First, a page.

• 60.
    Olsson, Fredrik
    et al.
    Stockholms universitet, Naturvetenskapliga fakulteten, Matematiska institutionen.
    Hössjer, Ola
    Stockholms universitet, Naturvetenskapliga fakulteten, Matematiska institutionen.
    Equilibrium distributions and simulation methods for age structured populations2015Ingår i: Mathematical Biosciences, ISSN 0025-5564, E-ISSN 1879-3134, Vol. 268, s. 45-51Artikel i tidskrift (Refereegranskat)
    Abstract [en]

    A simulation method is presented for the demographic and genetic variation of age structured haploid populations. First, we use matrix analytic methods to derive an equilibrium distribution for the age class sizes conditioned on the total population size. Knowledge of this distribution eliminates the need of a burn-in time in simulations. Next, we derive the distribution of the alleles at a polymorphic locus in various age classes given the allele frequencies in the total population and the age size composition. For the time dynamics, we start by simulating the dynamics for the total population. In order to generate the inheritance of the alleles, we derive their distribution conditionally on the simulated population sizes. This method enables a fast simulation procedure of multiple loci in linkage equilibrium.

  • 61.
    Olsson, Fredrik
    et al.
    Stockholms universitet, Naturvetenskapliga fakulteten, Matematiska institutionen.
    Hössjer, Ola
    Stockholms universitet, Naturvetenskapliga fakulteten, Matematiska institutionen.
    Estimation of the variance effective population size in age structured populations2015Ingår i: Theoretical Population Biology, ISSN 0040-5809, E-ISSN 1096-0325, Vol. 101, s. 9-23Artikel i tidskrift (Refereegranskat)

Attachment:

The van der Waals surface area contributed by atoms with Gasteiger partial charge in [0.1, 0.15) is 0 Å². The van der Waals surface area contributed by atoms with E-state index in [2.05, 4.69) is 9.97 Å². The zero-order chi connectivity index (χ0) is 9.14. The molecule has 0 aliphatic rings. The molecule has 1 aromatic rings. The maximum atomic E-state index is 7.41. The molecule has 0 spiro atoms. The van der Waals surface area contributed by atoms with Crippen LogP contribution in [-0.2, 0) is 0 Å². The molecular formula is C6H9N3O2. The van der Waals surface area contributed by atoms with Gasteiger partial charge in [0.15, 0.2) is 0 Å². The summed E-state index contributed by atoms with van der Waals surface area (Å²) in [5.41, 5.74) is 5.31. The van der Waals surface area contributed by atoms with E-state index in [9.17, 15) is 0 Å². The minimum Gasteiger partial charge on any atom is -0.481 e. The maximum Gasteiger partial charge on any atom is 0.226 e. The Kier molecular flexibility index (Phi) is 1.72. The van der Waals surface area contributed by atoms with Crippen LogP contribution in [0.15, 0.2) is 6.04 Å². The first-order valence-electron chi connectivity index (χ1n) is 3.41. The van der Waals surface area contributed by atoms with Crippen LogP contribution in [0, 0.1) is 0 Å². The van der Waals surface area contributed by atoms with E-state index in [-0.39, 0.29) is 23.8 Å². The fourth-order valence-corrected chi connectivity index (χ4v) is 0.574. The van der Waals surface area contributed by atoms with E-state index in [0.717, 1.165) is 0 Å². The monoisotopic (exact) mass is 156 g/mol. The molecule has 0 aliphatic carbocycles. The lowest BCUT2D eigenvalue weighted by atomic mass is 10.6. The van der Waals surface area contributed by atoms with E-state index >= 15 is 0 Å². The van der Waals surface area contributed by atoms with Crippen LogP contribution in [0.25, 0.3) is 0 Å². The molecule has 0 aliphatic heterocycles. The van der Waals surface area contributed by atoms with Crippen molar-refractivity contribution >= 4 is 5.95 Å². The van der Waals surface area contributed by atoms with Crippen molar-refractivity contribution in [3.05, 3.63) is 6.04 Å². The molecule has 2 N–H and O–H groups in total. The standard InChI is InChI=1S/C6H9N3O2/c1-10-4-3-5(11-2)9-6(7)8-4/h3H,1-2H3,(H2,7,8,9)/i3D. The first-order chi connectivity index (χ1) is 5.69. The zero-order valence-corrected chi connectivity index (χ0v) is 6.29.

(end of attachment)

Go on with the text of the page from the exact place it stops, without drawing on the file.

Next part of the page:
Abstract [en]

    The variance effective population size for age structured populations is generally hard to estimate and the temporal method often gives biased estimates. Here, we give an explicit expression for a correction factor which, combined with estimates from the temporal method, yield approximately unbiased estimates. The calculation of the correction factor requires knowledge of the age specific offspring distribution and survival probabilities as well as possible correlation between survival and reproductive success. In order to relax these requirements, we show that only first order moments of these distributions need to be known if the time between samples is large, or individuals from all age classes which reproduce are sampled. A very explicit approximate expression for the asymptotic coefficient of standard deviation of the estimator is derived, and it can be used to construct confidence intervals and optimal ways of weighting information from different markers. The asymptotic coefficient of standard deviation can also be used to design studies and we show that in order to maximize the precision for a given sample size, individuals from older age classes should be sampled since their expected variance of allele frequency change is higher and easier to estimate. However, for populations with fluctuating age class sizes, the accuracy of the method is reduced when samples are taken from older age classes with high demographic variation. We also present a method for simultaneous estimation of the variance effective and census population size.